Nobody asked to be here, yet here we are.
Even those of us who were on this earth for quite a while have never seen anything like this. COVID-19 has forced every working professional to reevaluate their idea of what work-life balance looks like.
With information changing by the hour, we’re all having to adjust our daily lives on the fly. I would venture to guess that as of this moment, maybe 80 to 90% of the professional workforce is working in some sort of remote manner.
That said, having been in situations in my career where I’ve had to manage employees remotely, I thought I’d provide a few tips that worked for me. Hopefully, this will be helpful:
7 Tips to Managing Your Team Remotely
1. Set Clear Communication Expectations
If you’re giving someone the freedom to work independently from home, then it’s not unreasonable to agree together that whenever you need to speak to members of your team, they’re available to you. During work hours, you should be able to call, chat, text or email them when something needs to be discussed and they should be available and ready, wherever it is or whatever they’re doing, just as if they were at work.
2. Engage Regularly
That said, engage your remote workers on a daily basis through some kind of communication. Use multiple channels to communicate. Then, plan a regularly scheduled face-to-face virtual meeting. At first, it should be daily, then determine the frequency as you all become more comfortable. This could be just an information download, or it could be a training or coaching program. This constant interaction and engagement will help remote workers feel included in an important aspect of the organization. You always want to try and make it feel inclusive.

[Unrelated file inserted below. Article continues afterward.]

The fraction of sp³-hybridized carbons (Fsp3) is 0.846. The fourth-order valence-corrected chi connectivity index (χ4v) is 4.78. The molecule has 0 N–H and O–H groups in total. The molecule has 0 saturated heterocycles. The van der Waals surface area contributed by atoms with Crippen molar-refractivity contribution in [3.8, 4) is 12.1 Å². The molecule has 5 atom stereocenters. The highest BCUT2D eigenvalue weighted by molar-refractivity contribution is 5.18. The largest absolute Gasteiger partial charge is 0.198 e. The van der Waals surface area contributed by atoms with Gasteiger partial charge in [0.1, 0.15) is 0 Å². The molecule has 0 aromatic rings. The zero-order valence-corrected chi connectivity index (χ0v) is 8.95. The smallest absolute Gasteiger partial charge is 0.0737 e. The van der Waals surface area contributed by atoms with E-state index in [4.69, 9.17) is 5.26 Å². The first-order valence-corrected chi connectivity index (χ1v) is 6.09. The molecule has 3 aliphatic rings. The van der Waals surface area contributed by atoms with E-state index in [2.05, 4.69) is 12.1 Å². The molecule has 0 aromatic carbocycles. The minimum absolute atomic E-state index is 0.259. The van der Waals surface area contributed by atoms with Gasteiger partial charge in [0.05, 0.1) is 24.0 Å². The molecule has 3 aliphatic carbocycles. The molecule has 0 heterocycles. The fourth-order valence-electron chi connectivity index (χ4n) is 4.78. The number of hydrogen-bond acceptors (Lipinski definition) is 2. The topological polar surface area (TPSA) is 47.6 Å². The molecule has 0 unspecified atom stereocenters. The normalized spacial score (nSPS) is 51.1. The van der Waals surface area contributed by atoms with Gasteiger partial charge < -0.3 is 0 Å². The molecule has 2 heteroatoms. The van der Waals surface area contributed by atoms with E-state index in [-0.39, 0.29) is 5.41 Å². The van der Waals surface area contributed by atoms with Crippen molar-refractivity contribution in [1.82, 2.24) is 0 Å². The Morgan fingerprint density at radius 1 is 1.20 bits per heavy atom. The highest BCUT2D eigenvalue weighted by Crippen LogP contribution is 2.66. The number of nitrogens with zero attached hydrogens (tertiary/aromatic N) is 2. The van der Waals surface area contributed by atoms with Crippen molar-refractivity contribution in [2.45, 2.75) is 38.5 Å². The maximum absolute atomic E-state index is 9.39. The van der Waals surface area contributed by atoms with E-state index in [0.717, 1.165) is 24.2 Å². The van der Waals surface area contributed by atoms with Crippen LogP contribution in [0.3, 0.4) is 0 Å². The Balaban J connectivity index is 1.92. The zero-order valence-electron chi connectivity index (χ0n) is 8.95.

3. Lead with Compassion
Giant deals have fallen through overnight. Large revenue-generating events canceled. People staying home and going out to spend money. Though this can be devastating for your revenue, try to take a compassionate approach when dealing with your employees. Realize they are just as stressed and freaked out as you are and if they aren’t, they probably will be short. Connect to them at that level. Everyone is searching for answers. Deal with your people as humanly and nicely as possible.”
4. Trust Your Team
Here’s a big one. Human nature kicks in when our team is out of our visual sightline. This is a big reason why many companies are not willing to embrace a remote workforce because there’s uncertainty about whether or not the work will get completed at the same level as if they were in an office. Rising above this is key to managing remote employees. Give them respect and trust that they are professional and they’ll do the job. Agree on specific, measurable things that they should be doing and delivering every week and if you’re getting the results you need, don’t need to worry as much about when, where and how they’re getting it done.
5. Use Technology To Build Community
Building a community is important to developing an engaged remote workforce. Use technology to create dedicated spaces for celebrating special days (e.g. birthdays), company milestones (e.g., months or years of service), as well as community recognition. Being intentional about creating community helps develop a corporate culture that inspires connection, which can result in increased productivity. Encourage any kind of “water cooler” interaction through whatever technology you can find. Slack(slack.com) works pretty good for some of my clients.
6. Make Sure They Have Reliable Tools
If remote employees can’t download files, struggle hearing on a conference call, and consistently receive meeting invitations for times when they are still asleep, you have failed to address the basics. First, invest in reliable tools to make collaboration possible. Then develop clear processes to use such tools.
7. Stay Focused On Goals, Not Activity
It is important to manage expectations and stay focused on goals when embracing a remote workforce. Don’t worry as much about what is being done. Instead, concentrate on what is being accomplished. If we are meeting our goals, then great. If not, we need to look into the situation further. It is all about accomplishment, not activity.
In summary, create a remote workforce atmosphere of engagement and genuine connection. Be intentional in preparing and orientating employees for the remote workforce culture. Establish clear expectations. Make each team meeting count with intentional purpose and opportunities to engage and contribute in a variety of ways.
If you have any best practices for how to navigate working remotely during these difficult times, please share. Stay safe out there!